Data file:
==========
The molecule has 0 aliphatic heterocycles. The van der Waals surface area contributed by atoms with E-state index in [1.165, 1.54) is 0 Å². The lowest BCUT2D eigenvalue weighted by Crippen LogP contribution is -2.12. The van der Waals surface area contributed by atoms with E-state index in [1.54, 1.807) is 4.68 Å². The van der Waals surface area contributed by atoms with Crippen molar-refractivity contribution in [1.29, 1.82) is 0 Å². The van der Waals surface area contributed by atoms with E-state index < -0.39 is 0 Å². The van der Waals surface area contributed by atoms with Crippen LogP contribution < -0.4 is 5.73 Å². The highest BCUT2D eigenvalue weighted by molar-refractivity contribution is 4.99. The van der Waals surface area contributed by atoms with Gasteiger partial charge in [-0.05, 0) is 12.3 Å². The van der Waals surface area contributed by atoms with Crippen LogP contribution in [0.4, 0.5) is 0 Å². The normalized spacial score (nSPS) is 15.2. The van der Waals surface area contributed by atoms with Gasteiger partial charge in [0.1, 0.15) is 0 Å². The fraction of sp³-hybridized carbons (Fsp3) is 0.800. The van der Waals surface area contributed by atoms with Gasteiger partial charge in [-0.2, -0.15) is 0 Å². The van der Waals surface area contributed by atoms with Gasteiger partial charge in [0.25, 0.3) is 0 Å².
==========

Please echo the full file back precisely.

The molecule has 0 aliphatic heterocycles. The van der Waals surface area contributed by atoms with E-state index in [1.165, 1.54) is 0 Å². The lowest BCUT2D eigenvalue weighted by Crippen LogP contribution is -2.12. The van der Waals surface area contributed by atoms with E-state index in [1.54, 1.807) is 4.68 Å². The van der Waals surface area contributed by atoms with Crippen molar-refractivity contribution in [1.29, 1.82) is 0 Å². The van der Waals surface area contributed by atoms with E-state index < -0.39 is 0 Å². The van der Waals surface area contributed by atoms with Crippen LogP contribution < -0.4 is 5.73 Å². The highest BCUT2D eigenvalue weighted by molar-refractivity contribution is 4.99. The van der Waals surface area contributed by atoms with Gasteiger partial charge in [-0.05, 0) is 12.3 Å². The van der Waals surface area contributed by atoms with Crippen LogP contribution in [0.4, 0.5) is 0 Å². The normalized spacial score (nSPS) is 15.2. The van der Waals surface area contributed by atoms with Gasteiger partial charge in [0.1, 0.15) is 0 Å². The fraction of sp³-hybridized carbons (Fsp3) is 0.800. The van der Waals surface area contributed by atoms with Gasteiger partial charge in [-0.2, -0.15) is 0 Å². The van der Waals surface area contributed by atoms with Gasteiger partial charge in [0.25, 0.3) is 0 Å².